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Adams American answer Anti-federalists articles of confederation bank Bashaw Bibliography Blannerhassett Britain British Channing and Hart character Charles Francis Adams citizens commerce committee communication Confederation Congress Connecticut consideration considered Constitution Consul Convention court Critical History debt declared delegates duty election enemy England equal Europe favor federal federalists foreign France French frigate gentlemen Georgia give GOUVERNEUR MORRIS happiness hath honor House important interest island Jefferson John Adams land laws legislature letter liberty Louisiana Massachusetts measure ment miles Narrative and Critical navigation necessary neutral never object officers opinion paper party passim peace Pennsylvania Philadelphia Pinckney political ports possession present President principles question republican respect revolution river Senate ships slaves South Carolina Spain Talleyrand territory thing tion trade treaty Union United vessels Virginia vote Washington whole William Maclay Winsor wish York
Page 494 - In the discussions to which this interest has given rise and in the arrangements by which they may terminate the occasion has been judged proper for asserting, as a principle in which the rights and interests of the United States are involved, that the American continents, by the free and independent condition which they have assumed and maintain, are henceforth not to be considered as subjects for future colonization by any European powers.
Page 17 - The whole commerce between master and slave is a perpetual exercise of the most boisterous passions, the most unremitting despotism on the one part, and degrading submissions on the other.
Page 327 - ... limited by the plain sense and intention of the instrument constituting that compact, as no further valid than they are authorized by the grants enumerated in that compact ; and that, in case of a deliberate, palpable, and dangerous exercise of other powers, not granted by the said compact, the states, who are parties thereto, have the right, and are in duty bound, to interpose, for arresting the progress of the evil, and for maintaining, within their respective limits, the authorities, rights,...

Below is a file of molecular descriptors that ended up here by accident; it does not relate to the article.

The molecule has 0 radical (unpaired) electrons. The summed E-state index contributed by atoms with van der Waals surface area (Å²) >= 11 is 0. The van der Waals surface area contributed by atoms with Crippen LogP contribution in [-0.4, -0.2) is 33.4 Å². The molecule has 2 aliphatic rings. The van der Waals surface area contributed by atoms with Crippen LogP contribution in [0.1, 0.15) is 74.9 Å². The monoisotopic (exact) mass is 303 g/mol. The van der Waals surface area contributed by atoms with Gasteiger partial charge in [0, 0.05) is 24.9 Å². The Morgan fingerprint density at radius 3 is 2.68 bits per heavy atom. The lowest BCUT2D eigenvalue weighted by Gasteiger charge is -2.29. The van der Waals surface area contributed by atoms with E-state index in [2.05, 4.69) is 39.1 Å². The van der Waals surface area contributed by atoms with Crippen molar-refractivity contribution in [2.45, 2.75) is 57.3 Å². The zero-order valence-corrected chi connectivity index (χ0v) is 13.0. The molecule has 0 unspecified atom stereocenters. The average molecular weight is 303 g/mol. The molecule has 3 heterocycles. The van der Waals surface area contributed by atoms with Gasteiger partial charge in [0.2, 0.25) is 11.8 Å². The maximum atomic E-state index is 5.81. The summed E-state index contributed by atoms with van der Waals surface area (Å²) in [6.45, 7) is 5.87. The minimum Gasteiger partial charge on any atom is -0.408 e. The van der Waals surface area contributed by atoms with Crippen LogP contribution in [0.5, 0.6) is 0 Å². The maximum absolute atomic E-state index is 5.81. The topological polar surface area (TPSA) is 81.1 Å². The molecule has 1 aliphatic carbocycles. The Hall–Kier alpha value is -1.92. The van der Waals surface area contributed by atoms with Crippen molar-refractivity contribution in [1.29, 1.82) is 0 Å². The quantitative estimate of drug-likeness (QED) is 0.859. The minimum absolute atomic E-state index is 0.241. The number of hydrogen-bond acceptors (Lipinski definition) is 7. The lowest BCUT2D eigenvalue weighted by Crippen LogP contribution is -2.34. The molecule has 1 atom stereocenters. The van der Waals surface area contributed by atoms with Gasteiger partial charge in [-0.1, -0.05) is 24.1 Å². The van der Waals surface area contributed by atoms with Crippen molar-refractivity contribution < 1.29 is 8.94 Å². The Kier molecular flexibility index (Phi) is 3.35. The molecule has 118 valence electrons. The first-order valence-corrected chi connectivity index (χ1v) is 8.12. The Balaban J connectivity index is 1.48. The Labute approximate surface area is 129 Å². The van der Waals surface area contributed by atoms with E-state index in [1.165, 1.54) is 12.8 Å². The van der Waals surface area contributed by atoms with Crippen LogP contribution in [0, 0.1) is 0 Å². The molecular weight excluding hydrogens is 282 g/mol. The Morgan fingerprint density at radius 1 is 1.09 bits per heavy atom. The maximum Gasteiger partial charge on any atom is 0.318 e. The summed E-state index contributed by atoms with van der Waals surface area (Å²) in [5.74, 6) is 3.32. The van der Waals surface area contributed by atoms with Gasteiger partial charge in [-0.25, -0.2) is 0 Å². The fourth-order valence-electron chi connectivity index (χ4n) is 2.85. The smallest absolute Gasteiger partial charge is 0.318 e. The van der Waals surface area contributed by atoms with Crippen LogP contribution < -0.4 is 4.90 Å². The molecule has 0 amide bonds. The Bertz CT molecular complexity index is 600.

Page 344 - Sometimes it is said that man cannot be trusted with the government of himself. Can he, then, be trusted with the government of others? Or have we found angels in the form of kings to govern him? Let history answer this question.
Page 345 - ... economy in the public expense, that labor may be lightly burdened ; the honest payment of our debts, and sacred preservation of the public faith ; encouragement of agriculture, and of commerce as its handmaid...
Page 546 - Resolved, That the President, in the late Executive proceedings in relation to the public revenue, has assumed upon himself authority and power not conferred by the Constitution and laws, but in derogation of both.
Page 345 - The wisdom of our sages and blood of our heroes have been devoted to their attainment; they should be the creed of our political faith, the text of civic instruction, the touchstone by which to try the services of those we trust; and should we wander from them in moments of error or of alarm, let us hasten to retrace our steps, and to regain the road which alone leads to peace, liberty, and safety.
Page 494 - At the proposal of the Russian Imperial Government, made through the minister of the Emperor residing here, a full power and instructions have been transmitted to the minister of the United States at St. Petersburg, to arrange, by amicable negotiation, the respective rights and interests of the two Nations on the north-west coast of this Continent...
Page 496 - It is impossible that the allied powers should extend their political system to any portion of either continent without endangering our peace and happiness; nor can any one believe that our southern brethren, if left to themselves, would adopt it of their own accord. It is equally impossible, therefore, that we should behold such interposition in any form with indifference.